Environmental Science Department Creates March Mammal Madness Bracket
While March Mammal Madness is taking hold on a national level, Drake University’s environmental science program started their own bracket, inviting students to participate for the chance to win a prize.
Dan Chibnall, a professor at the university, said the event started thanks to Twitter.
“It’s obviously based on March Madness, the NCAA basketball tournament. But this professor at Arizona State, Dr. Katie Hinde, decided ‘it’d be fun if we replaced the basketball teams with mammals,’” Chibnall said. “It all started with her and some of her colleagues and then she branched out on Twitter to other ecologists and biologists and now there’s a whole team of people all across the planet that help her with this every year.”
Sophie Van Zee, a sophomore studying environmental science, elaborates on how Hinde’s idea evolved into the national phenomenon that it is today.
“It’s simulated battles between different organisms,” Van Zee said. “They use cited scientific literature to determine which animal would win in a fight and they assign attributes. There’s stuff like motivation for the fight and speech and strength, and so they give them numbers for that and then it’s basically probability for which organism would win.”
Chibnall teaches a class at Drake called Communicating Science where students have the opportunity to participate in March Mammal Madness for extra credit.
Van Zee helped to turn March Mammal Madness into an event for the whole environmental science department.
Emma Cress, a sophomore majoring in environmental sustainability and resilience and economics is also helping Van Zee run the event.
“This is the first year that Drake has ever put it on,” Cress said. “Sophie [Van Zee] is the one who’s putting it on with me. Her high school did it and when we were talking about it in class with Dan Chibnall, he normally does something in his classes, so we decided to all get together and put a bracket up.”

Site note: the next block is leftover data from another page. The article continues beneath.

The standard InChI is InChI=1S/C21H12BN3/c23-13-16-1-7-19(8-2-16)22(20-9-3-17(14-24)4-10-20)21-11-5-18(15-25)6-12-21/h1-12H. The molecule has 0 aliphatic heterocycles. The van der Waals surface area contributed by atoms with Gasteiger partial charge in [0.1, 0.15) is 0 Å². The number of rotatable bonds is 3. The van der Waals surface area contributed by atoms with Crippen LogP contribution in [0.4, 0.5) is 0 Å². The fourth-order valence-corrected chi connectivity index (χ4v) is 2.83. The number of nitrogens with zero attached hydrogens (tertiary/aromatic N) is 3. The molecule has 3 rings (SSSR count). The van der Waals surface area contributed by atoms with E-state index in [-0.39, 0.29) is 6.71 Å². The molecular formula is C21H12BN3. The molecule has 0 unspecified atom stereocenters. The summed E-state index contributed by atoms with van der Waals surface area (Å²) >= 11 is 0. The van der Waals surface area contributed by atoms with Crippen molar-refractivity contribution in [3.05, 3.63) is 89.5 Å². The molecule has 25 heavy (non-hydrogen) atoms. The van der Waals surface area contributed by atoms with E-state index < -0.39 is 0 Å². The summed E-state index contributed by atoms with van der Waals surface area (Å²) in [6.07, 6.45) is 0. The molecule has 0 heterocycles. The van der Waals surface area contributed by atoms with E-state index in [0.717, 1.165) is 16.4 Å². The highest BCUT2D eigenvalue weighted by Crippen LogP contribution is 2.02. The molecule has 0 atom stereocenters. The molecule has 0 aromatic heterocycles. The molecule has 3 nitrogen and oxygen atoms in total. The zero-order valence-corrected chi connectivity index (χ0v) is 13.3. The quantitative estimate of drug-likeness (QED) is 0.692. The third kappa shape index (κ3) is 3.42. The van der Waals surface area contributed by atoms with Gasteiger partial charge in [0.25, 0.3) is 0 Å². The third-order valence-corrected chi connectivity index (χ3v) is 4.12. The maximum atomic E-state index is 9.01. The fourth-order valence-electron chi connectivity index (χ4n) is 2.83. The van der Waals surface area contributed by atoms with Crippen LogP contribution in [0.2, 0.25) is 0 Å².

Both Chibnall and Cress agree that March Mammal Madness serves as a great educational tool for scientists to communicate to the public and help “foster trust” in scientists.
“Part of the point is that science for a long time has been perceived as being dusty and academic and complex and hard to understand and it’s done by people in lab coats and old white men with beards,” Chibnall said. “The thing is, we have so much potential to get science out to the public and so even though something might seem silly, like a science TikTok or a one-minute video about how duck billed platypuses are really weird, in the process you’re learning something about nature.”
To add to the fun of Drake’s bracket, Van Zee and Cress are working on finding some sort of prize at the end for the winners. While they haven’t quite figured out what the prize is going to be for Drake’s bracket quite yet, Van Zee is already making plans for next year.
“I think this year it was kind of scattered to do it because I decided to do it a couple weeks before, and then I was very busy before we got the bracket up,” Van Zee said. “I didn’t start pushing it until about four days until the bracket was due, so I definitely want to implement this and get more people involved from a lot of different places. We’ve been talking about prizes and we want to make them really cool like donating to environmental organizations, maybe funding planting a tree, or something like that.”
The event has been a way to build community, have fun, and “communicate about science in a relatable way,” Van Zee said.
Chibnall echoes those sentiments.
“I think that at the end of the day, even though not everything in here is a mammal, the vast majority of the creatures are mammals and I think that Katie Hinde is…